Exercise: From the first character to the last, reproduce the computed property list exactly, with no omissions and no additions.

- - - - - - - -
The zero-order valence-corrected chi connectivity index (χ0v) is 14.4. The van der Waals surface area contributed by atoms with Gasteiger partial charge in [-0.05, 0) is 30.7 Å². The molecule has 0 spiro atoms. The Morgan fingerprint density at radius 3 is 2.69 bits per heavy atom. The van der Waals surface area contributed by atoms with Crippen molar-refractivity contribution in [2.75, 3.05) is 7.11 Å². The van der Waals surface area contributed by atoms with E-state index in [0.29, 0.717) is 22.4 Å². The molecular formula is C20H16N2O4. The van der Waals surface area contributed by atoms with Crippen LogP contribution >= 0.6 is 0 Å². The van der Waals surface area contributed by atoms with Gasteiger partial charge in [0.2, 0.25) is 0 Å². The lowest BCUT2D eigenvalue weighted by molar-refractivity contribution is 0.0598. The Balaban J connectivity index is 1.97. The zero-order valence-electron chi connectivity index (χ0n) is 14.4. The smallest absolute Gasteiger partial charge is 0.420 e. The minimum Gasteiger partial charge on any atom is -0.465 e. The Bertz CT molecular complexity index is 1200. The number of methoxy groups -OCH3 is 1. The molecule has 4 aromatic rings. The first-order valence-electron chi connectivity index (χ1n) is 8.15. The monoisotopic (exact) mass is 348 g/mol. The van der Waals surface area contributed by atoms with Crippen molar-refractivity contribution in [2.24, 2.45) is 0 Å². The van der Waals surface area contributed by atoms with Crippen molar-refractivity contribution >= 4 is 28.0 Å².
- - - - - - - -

The zero-order valence-corrected chi connectivity index (χ0v) is 14.4. The van der Waals surface area contributed by atoms with Gasteiger partial charge in [-0.05, 0) is 30.7 Å². The molecule has 0 spiro atoms. The Morgan fingerprint density at radius 3 is 2.69 bits per heavy atom. The van der Waals surface area contributed by atoms with Crippen molar-refractivity contribution in [2.75, 3.05) is 7.11 Å². The van der Waals surface area contributed by atoms with E-state index in [0.29, 0.717) is 22.4 Å². The molecular formula is C20H16N2O4. The van der Waals surface area contributed by atoms with Crippen LogP contribution >= 0.6 is 0 Å². The van der Waals surface area contributed by atoms with Gasteiger partial charge in [0.2, 0.25) is 0 Å². The lowest BCUT2D eigenvalue weighted by molar-refractivity contribution is 0.0598. The Balaban J connectivity index is 1.97. The zero-order valence-electron chi connectivity index (χ0n) is 14.4. The smallest absolute Gasteiger partial charge is 0.420 e. The minimum Gasteiger partial charge on any atom is -0.465 e. The Bertz CT molecular complexity index is 1200. The number of methoxy groups -OCH3 is 1. The molecule has 4 aromatic rings. The first-order valence-electron chi connectivity index (χ1n) is 8.15. The monoisotopic (exact) mass is 348 g/mol. The van der Waals surface area contributed by atoms with Crippen molar-refractivity contribution in [2.24, 2.45) is 0 Å². The van der Waals surface area contributed by atoms with Crippen molar-refractivity contribution >= 4 is 28.0 Å².